Not to mention for the wonderful incompatibility with everyone else in
the world <0.9 grin> ...
> What it also means is that even if list methods DID return something
> besides None I would never have noticed, but their utility would
> definitely increase (for me and my ilk, that is).
I still don't believe you, but it _should_ be very easy to set me
straight (see below).
> Here's a question: do non-None return values still get printed out if
> you are not running Python interactively?
Yup. I personally don't use this feature(?) in non-interactive mode, but
some people certainly do.
> | > ...
> | > It would be more useful if [list methods] returned the listobject that
> | > resulted from the method call. That way I could chain operations
> | > together like so:
> | >
> | > mylist = [1, 2, 3].reverse().append(0).reverse()
> | >
> | > and mylist would == [0, 1, 2, 3].
> | Prediction: You'll lose interest in this after you get more Python
> | coding under your belt. Why? Because it's rarely useful. E.g., if you
> | really want to add something to the start of a list (as you're doing in
> | your example), it's better in every respect to just say
> | list.insert(0, something)
> Another thing I should have mentioned is that I've been coding
> Python for a year and a half now and I use the afore-mentioned
> chaining of statements every day!
It's not my claim that method-chaining in general isn't useful. My claim
is that method-chaining is almost useless for _most builtin types_
specifically, including the list type.
I understood that your example was off the cuff. What I didn't and don't
understand is _why_ you make the claim that "their utility would
definitely increase" if you could chain list methods. That is, I'm
looking for a _real_ example that supports your claim. Or, in other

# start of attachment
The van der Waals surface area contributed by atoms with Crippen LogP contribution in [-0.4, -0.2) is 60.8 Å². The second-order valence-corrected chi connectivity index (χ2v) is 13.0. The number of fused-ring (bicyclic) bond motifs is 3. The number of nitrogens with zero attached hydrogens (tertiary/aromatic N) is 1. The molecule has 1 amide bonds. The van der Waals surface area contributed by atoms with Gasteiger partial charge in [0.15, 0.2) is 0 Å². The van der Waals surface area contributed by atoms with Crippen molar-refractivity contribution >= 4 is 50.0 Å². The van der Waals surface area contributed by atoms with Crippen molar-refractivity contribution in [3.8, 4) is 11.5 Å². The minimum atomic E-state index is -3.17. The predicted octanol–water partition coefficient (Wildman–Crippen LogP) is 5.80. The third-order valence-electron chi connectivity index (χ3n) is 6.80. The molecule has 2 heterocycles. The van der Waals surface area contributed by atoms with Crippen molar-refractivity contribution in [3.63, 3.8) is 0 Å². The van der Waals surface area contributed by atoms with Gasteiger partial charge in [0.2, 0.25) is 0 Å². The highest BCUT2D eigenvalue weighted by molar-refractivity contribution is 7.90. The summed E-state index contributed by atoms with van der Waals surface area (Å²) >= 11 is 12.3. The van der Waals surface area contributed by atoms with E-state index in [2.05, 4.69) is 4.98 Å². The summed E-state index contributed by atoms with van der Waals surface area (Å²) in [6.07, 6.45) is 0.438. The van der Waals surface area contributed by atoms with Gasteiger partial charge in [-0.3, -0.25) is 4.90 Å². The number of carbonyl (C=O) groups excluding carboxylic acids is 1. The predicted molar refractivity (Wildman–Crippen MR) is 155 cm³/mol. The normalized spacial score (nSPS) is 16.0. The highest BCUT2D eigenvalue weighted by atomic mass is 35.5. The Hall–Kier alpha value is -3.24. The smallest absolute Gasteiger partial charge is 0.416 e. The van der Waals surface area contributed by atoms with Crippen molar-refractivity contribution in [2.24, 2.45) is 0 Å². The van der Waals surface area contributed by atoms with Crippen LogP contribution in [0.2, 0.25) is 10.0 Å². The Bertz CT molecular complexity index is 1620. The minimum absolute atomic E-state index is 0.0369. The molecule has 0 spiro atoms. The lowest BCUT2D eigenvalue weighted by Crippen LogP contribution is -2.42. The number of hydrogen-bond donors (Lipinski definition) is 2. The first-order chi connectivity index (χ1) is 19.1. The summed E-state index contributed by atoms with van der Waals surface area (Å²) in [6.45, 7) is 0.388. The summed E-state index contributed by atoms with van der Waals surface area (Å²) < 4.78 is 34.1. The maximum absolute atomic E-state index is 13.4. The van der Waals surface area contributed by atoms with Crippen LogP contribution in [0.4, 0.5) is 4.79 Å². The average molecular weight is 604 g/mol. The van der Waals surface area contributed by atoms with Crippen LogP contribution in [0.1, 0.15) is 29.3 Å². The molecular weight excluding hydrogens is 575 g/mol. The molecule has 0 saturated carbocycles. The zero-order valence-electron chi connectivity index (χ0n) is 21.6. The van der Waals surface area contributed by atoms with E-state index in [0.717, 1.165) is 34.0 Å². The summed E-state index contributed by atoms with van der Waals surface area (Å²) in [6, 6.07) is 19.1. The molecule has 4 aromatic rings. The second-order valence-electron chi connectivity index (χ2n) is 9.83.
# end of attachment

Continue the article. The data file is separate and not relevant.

words, I think there are deeper reasons than "off the cuff" for why the
example you gave was silly (an elaborate way to do something that's much
more easily done a different way). If you had a truly useful example in
mind, I suspect you would have given it (if not before, then now <wink>).
My "prediction" wasn't meant as an attack, it was predicting that you'd
follow the same path I did: at first, I too was bothered that methods for
built-in types didn't chain, but after a couple years of this the _only_
actual example I found irritating was the inability to say
But I got over that long ago -- it's such a tiny nit that "their utility
would definitely increase" does seem strongly overstated to me. But
perhaps you have better real uses in mind -- if so, let's see 'em!
> [sez he writes his classes so that all methods that can, do return self]
Many people do that, and no argument from me about it.
> ... That way I can say things like:
> It makes for more compact, and if you ask me, more readable code.
> Providing the ability to do this with listobjects (and hopefully some
> day stringobjects!) methods will simply provide the same benefits.
But not with that. The only example on your table remains
list.reverse().append(0).reverse(), which is neither compact nor readable
compared to the alternative list.insert(0,0). The list methods that
(logically) _could_ be chained aren't nicely orthogonal like your
"scale", "moveBy" (etc) methods, so the notion that chaining them would
be a real win is not at all obvious.
> And speaking of automatic-return-value-output: why is there
> no flag to the interpreter to suppress this output?
Because the Virginia Cabal is the only terrorist group that's upset by
> If I remember right there is one that supposedly does this, but it's
> never checked for in the code!
I believe Steve's right, that -k is the only relevant flag, and that
doesn't suppress but warns.
can't-wait-for-you-guys-to-release-python++<wink>-ly y'rs - tim
Tim Peters firstname.lastname@example.org
not speaking for Kendall Square Research Corp